The AP has an appalling article about children in Nigeria being killed for being witches. Welcome to the thirteenth century, folks. I recommend that you think whether you want to follow that link, because if you have an ounce of compassion, you’ll be boiling mad at the monsters responsible.
And hey, guess what: it’s not just primitive tribal superstition that’s to blame: the rebranded, socially acceptable face of primitive superstition has its fingerprints all over this infanticidal fuckwaddism:
Some of the churches involved are renegade local branches of international franchises. Their parishioners take literally the Biblical exhortation, “Thou shalt not suffer a witch to live.”
There’s also money involved. Not in the sense of people being paid to kill children. It’s worse: children are being killed as a side effect of someone else trying to make a buck:
“Where little shots become big shots in a short time,” promises the Winner’s Chapel down the road.
“Pray your way to riches,” advises Embassy of Christ a few blocks away.
It’s hard for churches to carve out a congregation with so much competition. So some pastors establish their credentials by accusing children of witchcraft.
“Even churches who didn’t use to ‘find’ child witches are being forced into it by the competition,” said Itauma. “They are seen as spiritually powerful because they can detect witchcraft and the parents may even pay them money for an exorcism.”
This next quote I can only hope is an example of liberal media bias, the AP trying to make religion look bad:
The Nigerian church is a branch of a Californian church by the same name. But the California church says it lost touch with its Nigerian offshoots several years ago.
“I had no idea,” said church elder Carrie King by phone from Tracy, Calif. “I knew people believed in witchcraft over there but we believe in the power of prayer, not physically harming people.”
Because if that’s an honest summary of King’s position, then that means either a) she’s a wimpy superstitious moron who believes in witchcraft, but doesn’t have the balls to do anything about it, or b) she’s a stupid superstitious moron who doesn’t have a problem with people continuing to believe in magic an witchcraft because presumably they won’t do anything about it.
Even the guy trying to do something about the problem comes across as irresponsible:
But Foxcroft, the head of Stepping Stones, said if the organization was able to collect membership fees, it could also police its members better. He had already written to the organization twice to alert it to the abuse, he said. He suggested the fellowship ask members to sign forms denouncing abuse or hold meetings to educate pastors about the new child rights law in the state of Akwa Ibom, which makes it illegal to denounce children as witches. Similar laws and education were needed in other states, he said.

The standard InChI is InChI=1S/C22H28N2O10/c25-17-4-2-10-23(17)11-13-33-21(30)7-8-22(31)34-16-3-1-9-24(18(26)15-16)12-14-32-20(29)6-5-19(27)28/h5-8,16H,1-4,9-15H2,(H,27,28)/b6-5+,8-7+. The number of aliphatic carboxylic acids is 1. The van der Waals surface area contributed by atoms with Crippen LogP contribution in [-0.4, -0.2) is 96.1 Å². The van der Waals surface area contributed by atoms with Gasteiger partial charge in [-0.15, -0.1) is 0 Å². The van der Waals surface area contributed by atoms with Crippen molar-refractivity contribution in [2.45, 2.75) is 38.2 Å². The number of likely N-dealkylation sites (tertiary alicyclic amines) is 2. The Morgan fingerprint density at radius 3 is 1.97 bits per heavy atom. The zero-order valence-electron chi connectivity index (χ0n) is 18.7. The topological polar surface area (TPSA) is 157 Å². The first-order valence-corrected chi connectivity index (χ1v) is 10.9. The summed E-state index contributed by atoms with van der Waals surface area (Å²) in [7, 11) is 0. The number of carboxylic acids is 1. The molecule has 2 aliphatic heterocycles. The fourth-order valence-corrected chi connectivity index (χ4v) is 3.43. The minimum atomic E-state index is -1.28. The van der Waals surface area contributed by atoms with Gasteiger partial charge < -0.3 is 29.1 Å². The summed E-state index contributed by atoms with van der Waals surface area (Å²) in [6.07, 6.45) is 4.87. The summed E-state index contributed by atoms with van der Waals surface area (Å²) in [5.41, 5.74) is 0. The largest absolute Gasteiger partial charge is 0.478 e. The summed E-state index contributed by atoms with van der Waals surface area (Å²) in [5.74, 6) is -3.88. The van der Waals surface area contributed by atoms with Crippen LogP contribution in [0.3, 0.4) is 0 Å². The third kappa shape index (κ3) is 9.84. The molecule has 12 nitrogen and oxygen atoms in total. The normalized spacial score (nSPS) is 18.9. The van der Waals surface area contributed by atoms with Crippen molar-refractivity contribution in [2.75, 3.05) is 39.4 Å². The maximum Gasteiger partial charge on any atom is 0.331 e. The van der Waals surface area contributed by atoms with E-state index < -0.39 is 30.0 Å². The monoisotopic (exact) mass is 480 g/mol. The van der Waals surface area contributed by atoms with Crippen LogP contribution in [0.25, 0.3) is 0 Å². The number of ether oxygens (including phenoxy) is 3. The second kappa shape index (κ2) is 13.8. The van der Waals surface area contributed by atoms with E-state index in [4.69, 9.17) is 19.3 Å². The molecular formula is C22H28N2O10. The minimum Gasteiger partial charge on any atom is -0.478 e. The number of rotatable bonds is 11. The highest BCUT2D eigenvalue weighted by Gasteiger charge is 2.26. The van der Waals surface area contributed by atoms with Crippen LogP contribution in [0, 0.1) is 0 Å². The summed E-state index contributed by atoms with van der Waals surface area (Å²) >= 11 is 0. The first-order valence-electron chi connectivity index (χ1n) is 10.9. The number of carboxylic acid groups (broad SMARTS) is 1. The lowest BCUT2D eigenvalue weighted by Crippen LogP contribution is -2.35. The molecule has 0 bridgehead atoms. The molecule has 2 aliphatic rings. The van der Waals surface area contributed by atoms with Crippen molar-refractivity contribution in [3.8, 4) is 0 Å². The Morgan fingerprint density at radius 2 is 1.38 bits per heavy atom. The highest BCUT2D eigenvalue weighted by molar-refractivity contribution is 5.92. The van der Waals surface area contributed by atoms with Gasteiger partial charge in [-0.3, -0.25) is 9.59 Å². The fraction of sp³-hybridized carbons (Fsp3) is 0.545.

It’s not enough to just tell people that it’s not okay to kill witches. You need to explain that there’s no such thing as witchcraft or magic, period. No witchcraft, no witches. No witches, no need to pour acid down children’s throats or set them on fire. Or would that cramp the missionaries’ job of telling Africans about their undead Jewish zombie?
Or maybe it’s just the fact that local religious leaders are just as irresponsibly superstitious as their flock:
“Witchcraft is real,” Ukpabio insisted, before denouncing the physical abuse of children. Ukpabio says she performs non-abusive exorcisms for free and was not aware of or responsible for any misinterpretation of her materials.
“I don’t know about that,” she declared.
However, she then acknowledged that she had seen a pastor from the Apostolic Church break a girl’s jaw during an exorcism.
I can’t express how upset I am about this. It’s bad enough that this is pure medieval tripe, but that it’s church leaders who are both instigating and perpetuating this abomination.
Instead of sending Bibles to Africa, maybe these churches should be sending Monty Python DVDs. At least then they’d learn how to see whether someone is a witch, and maybe not kill any more children who weigh more than a duck.
“I knew people believed in witchcraft over there but we believe in the power of prayer, not physically harming people.”
This reminds me of the exchange between Sam Harris and Andrew Sullivan about “moderate” vs “fundamentalist” faith. Sullivan pointed out how great moderate religion is because they’ve discarded all the really crazy stuff as being clearly unreasonable. Harris countered by saying that they’ve made “faith” better by having less of it. I think that this is one of those cases. The people around here may “believe” in witchcraft, but they don’t really believe in it. If it comes down to drowning somebody over it, common sense takes over.
What you won’t hear those people say is that they have less faith than the people who are willing to go all the way, but that’s the reality of it. If faith really is a good thing, the notion that you can’t have too much of a good thing clearly doesn’t hold true.
Yeah, I think you’re making the same point as Harris did when he pointed out that the simplest explanation for 9/11 was that the hijackers actually believed what they claimed to believe. That’s a simple point, but it was hard for me to accept.
Presumably something similar is going on in these church leaders’ heads: yes, you’re supposed to believe the Bible; yes, it says to kill witches; so presumably there’s such a thing as witches; but presumably you’re supposed to find some abstract, fuzzy interpretation of “witch”, and not actually go out and kill people.
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